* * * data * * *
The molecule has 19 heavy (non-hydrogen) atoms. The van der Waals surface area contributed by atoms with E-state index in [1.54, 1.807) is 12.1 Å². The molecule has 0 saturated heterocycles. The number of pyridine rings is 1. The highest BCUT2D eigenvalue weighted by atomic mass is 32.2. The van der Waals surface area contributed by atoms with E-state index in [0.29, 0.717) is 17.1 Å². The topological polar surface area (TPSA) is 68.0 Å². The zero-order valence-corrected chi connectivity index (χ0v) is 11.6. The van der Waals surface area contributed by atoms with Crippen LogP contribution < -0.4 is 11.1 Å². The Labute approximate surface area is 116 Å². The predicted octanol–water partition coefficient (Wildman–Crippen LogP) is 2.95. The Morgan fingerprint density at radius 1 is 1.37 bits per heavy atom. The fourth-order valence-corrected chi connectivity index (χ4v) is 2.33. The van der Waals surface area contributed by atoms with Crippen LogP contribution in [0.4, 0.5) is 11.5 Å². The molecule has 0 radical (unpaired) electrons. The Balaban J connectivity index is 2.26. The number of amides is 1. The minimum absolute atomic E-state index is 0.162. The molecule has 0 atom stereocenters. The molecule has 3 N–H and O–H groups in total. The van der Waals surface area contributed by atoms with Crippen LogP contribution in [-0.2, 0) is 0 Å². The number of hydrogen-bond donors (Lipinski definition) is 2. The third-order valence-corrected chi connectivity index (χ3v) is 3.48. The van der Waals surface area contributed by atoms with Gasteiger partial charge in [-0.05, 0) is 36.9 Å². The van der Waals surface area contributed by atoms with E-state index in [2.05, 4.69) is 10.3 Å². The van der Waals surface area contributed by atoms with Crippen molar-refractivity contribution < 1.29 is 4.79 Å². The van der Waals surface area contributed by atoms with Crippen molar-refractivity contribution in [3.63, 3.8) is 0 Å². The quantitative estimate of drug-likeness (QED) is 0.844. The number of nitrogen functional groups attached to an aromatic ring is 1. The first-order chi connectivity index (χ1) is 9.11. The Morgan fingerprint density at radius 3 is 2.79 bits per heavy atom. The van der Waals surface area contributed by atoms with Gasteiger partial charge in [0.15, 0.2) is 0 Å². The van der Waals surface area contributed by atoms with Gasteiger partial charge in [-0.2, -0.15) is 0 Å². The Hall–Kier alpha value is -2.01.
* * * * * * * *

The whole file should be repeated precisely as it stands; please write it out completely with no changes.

The molecule has 19 heavy (non-hydrogen) atoms. The van der Waals surface area contributed by atoms with E-state index in [1.54, 1.807) is 12.1 Å². The molecule has 0 saturated heterocycles. The number of pyridine rings is 1. The highest BCUT2D eigenvalue weighted by atomic mass is 32.2. The van der Waals surface area contributed by atoms with E-state index in [0.29, 0.717) is 17.1 Å². The topological polar surface area (TPSA) is 68.0 Å². The zero-order valence-corrected chi connectivity index (χ0v) is 11.6. The van der Waals surface area contributed by atoms with Crippen LogP contribution < -0.4 is 11.1 Å². The Labute approximate surface area is 116 Å². The predicted octanol–water partition coefficient (Wildman–Crippen LogP) is 2.95. The Morgan fingerprint density at radius 1 is 1.37 bits per heavy atom. The fourth-order valence-corrected chi connectivity index (χ4v) is 2.33. The van der Waals surface area contributed by atoms with Crippen LogP contribution in [0.4, 0.5) is 11.5 Å². The molecule has 0 radical (unpaired) electrons. The Balaban J connectivity index is 2.26. The number of amides is 1. The minimum absolute atomic E-state index is 0.162. The molecule has 0 atom stereocenters. The molecule has 3 N–H and O–H groups in total. The van der Waals surface area contributed by atoms with Crippen LogP contribution in [-0.2, 0) is 0 Å². The number of hydrogen-bond donors (Lipinski definition) is 2. The third-order valence-corrected chi connectivity index (χ3v) is 3.48. The van der Waals surface area contributed by atoms with Gasteiger partial charge in [-0.05, 0) is 36.9 Å². The van der Waals surface area contributed by atoms with E-state index in [2.05, 4.69) is 10.3 Å². The van der Waals surface area contributed by atoms with Crippen molar-refractivity contribution < 1.29 is 4.79 Å². The van der Waals surface area contributed by atoms with Crippen molar-refractivity contribution in [3.63, 3.8) is 0 Å². The quantitative estimate of drug-likeness (QED) is 0.844. The number of nitrogen functional groups attached to an aromatic ring is 1. The first-order chi connectivity index (χ1) is 9.11. The Morgan fingerprint density at radius 3 is 2.79 bits per heavy atom. The van der Waals surface area contributed by atoms with Gasteiger partial charge in [0.15, 0.2) is 0 Å². The van der Waals surface area contributed by atoms with Gasteiger partial charge in [-0.2, -0.15) is 0 Å². The Hall–Kier alpha value is -2.01.